Development Continues on the Ultimate NAS Builder Tool

Here’s a sneak peek at what we’ve got so far:

📁 Storage Essentials: Our mockup lets you visualize how easy it will be to specify storage needs in TB, the number of HDD bays, and whether redundancy is needed.

🎯 Use/Purpose Selection: Explore the possibilities with our selection of use cases, from home backup to plex, video editing to cloud syncing.

👥 User Load Options: Even in the mockup stage, you can already envision the convenience of selecting user load preferences, whether it’s 1-5, 6-10, 10-20, or even 20+.

⚡ Connection Speeds: Get a glimpse of the connection speed options we’re planning to offer, including 1GbE, 2.5GbE, 10GbE, 25GbE, 100GbE, and Thunderbolt.

🔮 Future-Proofing: The mockup showcases the future-proofing capabilities we’re aiming for, such as PCIe slots, expansion ports, NVMe ports, and drive mixing functionality.

💰 Budget Consideration: You’ll notice how we’re keeping budget in mind, with a placeholder for specifying your spending limit.

Remember, this is just a mockup, and the real magic is yet to come. We’re committed to refining and enhancing the NAS Builder experience to perfectly align with your needs. Thanks for joining us on this journey, and stay tuned for more updates!

#NASBuilder #TechMockup #ComingSoon #StayTuned


Additionally, a further NAS Builder Update! Introducing the upcoming RAID Widget – customize your RAID setup based on available bays. No more storage surprises with ‘actual space’ conversion. Visualize your NAS storage too! Your feedback shaped these enhancements. Stay tuned for more! 🚀 #NASBuilder

🔧 Update on NAS Builder

Is it Pronounced Router or Router?

Get Your Kicks on Root(er) 66! It’s been a discussion that has been going on for as long as the channel has been running, but… Is it pronounced ‘Router’ or ‘Router’? Here is a montage of the intros to just a handful of the videos we have featured on the channel over the years that have tried to pre-empt the angry comments to let me know that I am saying it wrong, Enjoy/Hate appropriately.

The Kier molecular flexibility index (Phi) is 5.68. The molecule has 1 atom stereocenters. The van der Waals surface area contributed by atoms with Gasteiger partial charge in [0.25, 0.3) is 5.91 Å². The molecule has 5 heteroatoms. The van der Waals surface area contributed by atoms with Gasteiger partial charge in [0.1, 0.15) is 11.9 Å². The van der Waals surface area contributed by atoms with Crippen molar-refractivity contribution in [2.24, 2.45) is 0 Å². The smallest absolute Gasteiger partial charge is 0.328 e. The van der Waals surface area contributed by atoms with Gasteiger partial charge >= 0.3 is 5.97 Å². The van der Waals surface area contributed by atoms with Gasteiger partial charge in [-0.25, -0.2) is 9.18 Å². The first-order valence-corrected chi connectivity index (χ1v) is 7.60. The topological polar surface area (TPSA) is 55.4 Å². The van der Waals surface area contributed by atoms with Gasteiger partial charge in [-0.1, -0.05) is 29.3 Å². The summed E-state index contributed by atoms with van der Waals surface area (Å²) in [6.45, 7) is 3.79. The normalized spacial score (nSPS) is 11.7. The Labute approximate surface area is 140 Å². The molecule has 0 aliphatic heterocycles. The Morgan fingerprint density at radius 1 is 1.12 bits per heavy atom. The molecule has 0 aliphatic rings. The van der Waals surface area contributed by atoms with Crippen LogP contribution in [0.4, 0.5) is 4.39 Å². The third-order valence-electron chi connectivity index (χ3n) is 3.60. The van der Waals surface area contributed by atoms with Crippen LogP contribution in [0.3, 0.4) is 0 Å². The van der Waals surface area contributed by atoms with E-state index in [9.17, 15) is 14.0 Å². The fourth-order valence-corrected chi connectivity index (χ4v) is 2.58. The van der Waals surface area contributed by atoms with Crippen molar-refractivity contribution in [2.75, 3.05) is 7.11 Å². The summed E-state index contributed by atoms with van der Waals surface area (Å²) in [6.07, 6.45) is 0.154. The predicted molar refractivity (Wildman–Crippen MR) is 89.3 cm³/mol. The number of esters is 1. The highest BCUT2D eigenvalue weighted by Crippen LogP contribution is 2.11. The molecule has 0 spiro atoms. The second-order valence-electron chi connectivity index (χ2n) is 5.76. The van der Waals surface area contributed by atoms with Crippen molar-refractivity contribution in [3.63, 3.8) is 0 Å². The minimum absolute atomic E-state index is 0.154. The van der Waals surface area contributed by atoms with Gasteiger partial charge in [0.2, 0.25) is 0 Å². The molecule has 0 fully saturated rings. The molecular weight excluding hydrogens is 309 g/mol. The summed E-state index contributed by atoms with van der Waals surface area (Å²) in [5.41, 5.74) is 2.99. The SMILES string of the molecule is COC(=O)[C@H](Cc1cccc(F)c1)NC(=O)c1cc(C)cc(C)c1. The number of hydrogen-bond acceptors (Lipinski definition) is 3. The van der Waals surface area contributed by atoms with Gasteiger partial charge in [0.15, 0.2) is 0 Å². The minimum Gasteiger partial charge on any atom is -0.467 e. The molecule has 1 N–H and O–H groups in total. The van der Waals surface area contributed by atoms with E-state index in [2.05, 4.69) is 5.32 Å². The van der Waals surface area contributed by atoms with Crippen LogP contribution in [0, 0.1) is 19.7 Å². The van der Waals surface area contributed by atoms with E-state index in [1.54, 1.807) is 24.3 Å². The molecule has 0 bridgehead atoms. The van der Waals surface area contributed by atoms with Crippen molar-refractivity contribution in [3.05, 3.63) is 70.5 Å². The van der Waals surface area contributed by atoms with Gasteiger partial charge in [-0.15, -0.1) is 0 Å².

NAS Security Experiment (WiP)

Just wanted to share an early preview look at a vid that me and Eddie are working on, regarding the subject of NAS security. We thought we would see what happens if we set a couple of NAS (and a router) in the most UNSAFE state possible. Ports open, passwords on default/off, admin account on, DMZ on, no auto-block AND old firmware! I am off to Edinburgh for the Fringe and Eddie is doing..well… everything! Later next week we will return to these devices to see if they have been hit by the bad old internet, whether the data is safe and ultimately (if hit) we will look at the logs to see which attack vectors were responsible! I should add, this is NOT SOMETHING you should EVER try! We are using two systems, running off a SIM/LTE router and with nothing else on the network – we are doing this VERY silly thing, as safely as we can!

Update, Completed Video HERE

(Video Still in Production)

Ask Me Anything Zoom Recording

Thank you to everyone that attended the zoom recording and for all your questions. Additionally, thanks for the feedback and ideas exchange in the final section, me and Eddie will definitely be pressuring a couple of those suggestions rapidly! You can watch the whole zoom recording below. Apologies for the picture quality, I have had to rely on the zoom cloud recording (the irony!) as my local OBS recording just couldn’t stay on top of the zoom feeds and the frame rate constantly gutter balled down to 5FPS at times. Zoom’s internal recording puts everyone’s feed on FULL-SCREEN SIZE and then swaps them out as they talk – so even if you were recording and streaming in 1080p, it compresses it down to an annoying 480p. I did not expect beyond about 5 people to actual attend (timezones, niche topic, vague remit) and was utterly, utterly overwhelmed by the numbers – so you have mine and Eddie’s sincerely humble thanks! Again, we will be running monthly closed doors vids, so you can sign up for these by heading here in the membership area.

Ask Me Anything (AMA) Zoom for Supports Plan